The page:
The audience is invited to live everything they’ve learned during this season of Tuttle Twins and help create this beautiful future. “The fate of the future is always changing based on our choices now,” Gabby concludes.
Karinne struggles to admit that she really did learn something valuable today. “[Dictator Gabby] wanted to be a good leader but wasn’t very good at persuading people,” Karinne admits—but with a twist. “...absolute power can corrupt…the weak-willed!” The twins’ totalitarian friend promises Ethan that she’ll come for his position as president, that she’ll call off the F.A.R.T.s—but will keep an eye on the Tuttle gang.
Back in the present day, the F.A.R.T. agents slink down the Tuttles’ driveway, defeated. “Still not the biggest waste of taxpayer dollars this week,” they joke. The episode ends as the two notice something on the ground, and take it away for testing: a bit of knowledge juice leaked from Grandma Gabby’s wheelchair.
What Did We Learn in “The Fight for the Future”?
When the future of the world is threatened by a masked dictator with a taste for totalitarian rule, the twins and Karinne learn about the importance of competition in business.
In a desperate effort to rescue Grandma Gabby from a strange new government agency, and also to unravel the mystery of her travels to the future, the crew travels to the year 3000 and discovers a world where the government runs unchecked. Every business is run by the regime, and they’ve all become sluggish and incompetent as a result.
Eventually, the kids are reunited with Grandma Gabby, who shows them an alternate future in which businesses are allowed to compete with government agencies. The group learns that when citizens are given a choice as to where they go for their services, everything is better. Without competition, there is no incentive to improve.
After the twins learn that the mysterious dictator at this regime’s head was in fact a much younger version of their Grandma Gabby, they discover an essential truth: “The fate of the future is always changing based on our choices now.” If each viewer makes a sincere effort to live the lessons they’ve learned in this last season of Tuttle Twins, this future of freedom, prosperity, and improvement can be theirs.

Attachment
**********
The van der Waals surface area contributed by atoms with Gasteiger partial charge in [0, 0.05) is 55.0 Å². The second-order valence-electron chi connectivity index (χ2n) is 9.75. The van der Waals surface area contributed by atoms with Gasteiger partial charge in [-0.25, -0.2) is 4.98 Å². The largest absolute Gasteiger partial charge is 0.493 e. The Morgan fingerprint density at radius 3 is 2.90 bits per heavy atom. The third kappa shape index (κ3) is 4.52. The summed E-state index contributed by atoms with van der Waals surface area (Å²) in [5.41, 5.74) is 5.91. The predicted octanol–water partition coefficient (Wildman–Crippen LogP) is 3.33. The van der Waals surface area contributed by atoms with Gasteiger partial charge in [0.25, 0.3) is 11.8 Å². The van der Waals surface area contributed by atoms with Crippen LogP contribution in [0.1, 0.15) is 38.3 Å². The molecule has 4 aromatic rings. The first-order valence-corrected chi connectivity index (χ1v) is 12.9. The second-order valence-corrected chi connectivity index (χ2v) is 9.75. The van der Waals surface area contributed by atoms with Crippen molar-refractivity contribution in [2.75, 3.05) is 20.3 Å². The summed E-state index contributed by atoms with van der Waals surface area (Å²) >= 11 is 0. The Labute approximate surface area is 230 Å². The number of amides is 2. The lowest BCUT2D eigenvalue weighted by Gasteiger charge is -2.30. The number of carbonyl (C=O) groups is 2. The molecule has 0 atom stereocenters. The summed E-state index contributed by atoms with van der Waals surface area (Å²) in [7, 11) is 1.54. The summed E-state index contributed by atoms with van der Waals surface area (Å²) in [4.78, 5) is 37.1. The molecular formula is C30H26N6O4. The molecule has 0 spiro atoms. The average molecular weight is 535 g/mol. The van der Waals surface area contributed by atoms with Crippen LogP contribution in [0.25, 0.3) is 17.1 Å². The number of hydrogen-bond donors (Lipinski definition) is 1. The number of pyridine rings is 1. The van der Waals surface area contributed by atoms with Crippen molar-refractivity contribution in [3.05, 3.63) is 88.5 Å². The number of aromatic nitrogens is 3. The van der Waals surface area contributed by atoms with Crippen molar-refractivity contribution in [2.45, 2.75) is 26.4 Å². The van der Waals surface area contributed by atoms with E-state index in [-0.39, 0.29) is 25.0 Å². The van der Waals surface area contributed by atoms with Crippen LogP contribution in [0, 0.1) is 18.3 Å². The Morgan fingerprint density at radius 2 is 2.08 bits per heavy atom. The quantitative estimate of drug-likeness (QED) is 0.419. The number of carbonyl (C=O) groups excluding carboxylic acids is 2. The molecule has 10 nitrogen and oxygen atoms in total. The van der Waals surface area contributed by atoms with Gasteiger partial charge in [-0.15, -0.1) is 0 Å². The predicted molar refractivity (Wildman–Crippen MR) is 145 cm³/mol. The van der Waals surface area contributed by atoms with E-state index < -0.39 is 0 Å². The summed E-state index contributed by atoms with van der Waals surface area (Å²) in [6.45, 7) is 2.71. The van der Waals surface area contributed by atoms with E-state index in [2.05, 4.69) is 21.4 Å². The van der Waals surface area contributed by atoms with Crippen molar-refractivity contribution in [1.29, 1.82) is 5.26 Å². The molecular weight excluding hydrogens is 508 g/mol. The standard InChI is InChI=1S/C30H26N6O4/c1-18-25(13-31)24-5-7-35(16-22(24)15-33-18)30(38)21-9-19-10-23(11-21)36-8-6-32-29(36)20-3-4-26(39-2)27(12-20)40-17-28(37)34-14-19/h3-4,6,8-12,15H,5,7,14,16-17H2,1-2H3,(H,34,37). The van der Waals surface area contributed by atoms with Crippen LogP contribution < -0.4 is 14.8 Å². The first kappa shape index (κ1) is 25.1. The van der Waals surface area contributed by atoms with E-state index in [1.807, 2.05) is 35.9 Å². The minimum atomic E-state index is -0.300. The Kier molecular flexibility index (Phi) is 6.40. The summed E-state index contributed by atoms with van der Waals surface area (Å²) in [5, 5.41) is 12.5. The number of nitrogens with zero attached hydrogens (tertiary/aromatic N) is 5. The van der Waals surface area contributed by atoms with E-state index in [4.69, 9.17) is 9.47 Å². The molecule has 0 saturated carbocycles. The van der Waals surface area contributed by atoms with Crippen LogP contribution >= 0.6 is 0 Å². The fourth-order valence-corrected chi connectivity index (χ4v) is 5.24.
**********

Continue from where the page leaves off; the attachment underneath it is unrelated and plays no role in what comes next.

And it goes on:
Be Like Ethan & Emily
In a world where convincing apologists glamorize just about every ideology, citizens of all ages need to be able to distinguish between what’s good and what’s harmful. In this episode of Tuttle Twins, the kids discover the dangers of totalitarianism, and how to govern effectively (hint: it’s not by force!).
Parents, teach your kids the dangers of a government that controls every part of life and discuss what happens when competition arises and threatens a business’ success.
How can you teach your kids the importance of competition in business?
Share with them current events that involve competition and improvement in the free market and with government agencies.
Teach them about historical and present-day governments. Help them to notice the difference between the success of free countries and that of totalitarian regimes.
Define the term “utopia,” and brainstorm different ways that society could improve that don’t involve the elimination of competition or heavy-handed governance.
The knowledge shared in each episode of Tuttle Twins can jumpstart important conversations about freedom and economics. Use the lessons of Tuttle Twins to facilitate these key teaching moments with your children.
Support Tuttle Twins
Tuttle Twins offers a unique mix of powerful lessons and thrilling adventures. Ethan and Emily’s antics are sure to entertain and educate fans of all ages.
Are you yearning for more high-quality entertainment that amplifies light? Ready for more Tuttle Twins? Discover the next episode of the series and the premiere of Season 2, entitled “Needs, Rights and Flamingo Fights.” When Ethan and Emily’s field trip starts to go awry, they find themselves confused about the difference between needs and rights. Travel through time with the twins to learn about natural rights from John Locke, and watch as the twins fight through an island filled with fearsome flamingos.